There are also examples where unethical opportunism is driving the disintermediation. For example, China is disintermediating the R&D centers of the West by stealing intellectual property. They take the lead in implementing others’ discoveries. We can argue about the ethics, but this is a ground reality shaping our world. The examples of disintermediation I am proposing in education are perfectly ethical and should be seen as natural evolution. The age of disintermediation is upon us. It is important to ride this wave rather than avoid it out of fear or ignorance.

– Sh. Rajiv Malhotra, Member, Board, WAVES-USA

3 thoughts on “Disintermediation: The Future of Higher Education (Part II)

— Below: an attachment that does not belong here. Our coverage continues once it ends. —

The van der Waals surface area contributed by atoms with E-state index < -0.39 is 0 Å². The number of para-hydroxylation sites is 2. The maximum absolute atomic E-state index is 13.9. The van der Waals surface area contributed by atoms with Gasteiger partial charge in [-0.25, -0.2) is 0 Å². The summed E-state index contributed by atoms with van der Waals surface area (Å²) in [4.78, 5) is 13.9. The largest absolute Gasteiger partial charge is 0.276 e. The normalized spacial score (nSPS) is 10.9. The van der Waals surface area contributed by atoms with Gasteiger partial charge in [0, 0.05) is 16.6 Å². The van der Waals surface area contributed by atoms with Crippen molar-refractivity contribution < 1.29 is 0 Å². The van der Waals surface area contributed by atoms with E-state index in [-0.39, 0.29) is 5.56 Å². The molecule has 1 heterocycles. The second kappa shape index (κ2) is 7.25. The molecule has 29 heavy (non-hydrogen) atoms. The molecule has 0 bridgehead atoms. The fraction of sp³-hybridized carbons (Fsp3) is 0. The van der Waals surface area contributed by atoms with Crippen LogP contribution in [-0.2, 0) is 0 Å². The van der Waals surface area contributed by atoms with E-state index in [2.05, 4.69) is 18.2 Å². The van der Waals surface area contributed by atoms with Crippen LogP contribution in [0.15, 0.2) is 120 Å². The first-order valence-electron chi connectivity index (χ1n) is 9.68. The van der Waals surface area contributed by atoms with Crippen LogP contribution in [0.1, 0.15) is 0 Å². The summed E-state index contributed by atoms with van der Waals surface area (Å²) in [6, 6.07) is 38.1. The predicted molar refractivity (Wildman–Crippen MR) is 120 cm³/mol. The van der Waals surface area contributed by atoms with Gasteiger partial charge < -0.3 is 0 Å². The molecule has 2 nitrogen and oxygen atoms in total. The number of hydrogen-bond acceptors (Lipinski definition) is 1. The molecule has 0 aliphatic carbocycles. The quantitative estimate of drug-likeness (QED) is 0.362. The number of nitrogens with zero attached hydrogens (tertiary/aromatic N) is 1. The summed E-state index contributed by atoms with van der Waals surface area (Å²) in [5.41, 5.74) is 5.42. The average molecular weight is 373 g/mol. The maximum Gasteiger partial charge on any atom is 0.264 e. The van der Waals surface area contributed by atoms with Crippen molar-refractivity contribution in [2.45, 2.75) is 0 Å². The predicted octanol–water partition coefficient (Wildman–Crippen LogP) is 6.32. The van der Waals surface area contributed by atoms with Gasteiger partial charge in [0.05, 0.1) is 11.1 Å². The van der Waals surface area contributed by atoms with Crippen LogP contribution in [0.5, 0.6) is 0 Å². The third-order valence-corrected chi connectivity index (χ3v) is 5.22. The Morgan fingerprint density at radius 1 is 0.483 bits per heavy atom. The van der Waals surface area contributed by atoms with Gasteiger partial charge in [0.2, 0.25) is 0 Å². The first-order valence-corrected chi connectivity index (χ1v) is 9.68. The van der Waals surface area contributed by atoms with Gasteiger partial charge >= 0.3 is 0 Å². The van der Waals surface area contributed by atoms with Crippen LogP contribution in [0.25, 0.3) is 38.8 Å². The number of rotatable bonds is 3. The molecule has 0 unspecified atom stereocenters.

1. Rajivji, this is very timely and nicely lists the main points. Perhaps it is time to survey the initial attempts at implementation, both abroad and inside India. Indians have certainly taken to the idea of (overt and covert) fee–based “higher education” (or is it “Hire Education”?) It has not, in my opinion, been a success, at least in professional education. Numerous medical and engineering colleges have (been) shut down due to sheer abysmal quality, and well-deserved customer desertion. One huge issue was, and continues to be the issue of “lecturer” vs. “professor”. “Teaching” has been reduced to something that is easily automated, and separated between the Content Generation, Media Generation, and Presentation functions, each farmed out to a specialist. Back in 1996 I learned to use the Internet when I had 2 weeks off due to the Olympics being on our campus. I started putting everything I know into the ‘Net, and in due course had a rather massive cross-disciplinary Digital Library (failed attempt to get NSF funding… but mine outlasted all the ones that they funded with some $50M) Eventually a $1 NASA grant enabled me to test out a refined model to answer the question: “How will you educate aerospace engineers to innovate in a hugely complex system?” Having retired now, believe that I can take my notes generated in 36 years of learning, and have them “delivered” by, say, the voice of Jack Nicholson – or Lata Mangeshkar, and the visage of someone far more telegenic than I. This is E-Z. But.. someone like me can still take interested students and show them how much further they can reach, than even they believed – and often over their pessimism. This is the function of the professor as teacher. It goes far beyond memorizing notes to pass exams. And, sorry, I have no interest in delivering that sort of all-out 24-365 effort, for the pay that the Future University plans to pay its “Teachers”, nor under the sort of Administrations that come with those. The US system enabled this, in the Good Old Days (of the Cold War!) because of the magic of hard-won, Federal/Industry Sponsored Research, not any largesse from Donors. We did ‘win’ the Cold War and other wars where our students were intensely involved, because they were taught that there only two types in war: Winners and Targets. No “third-best”.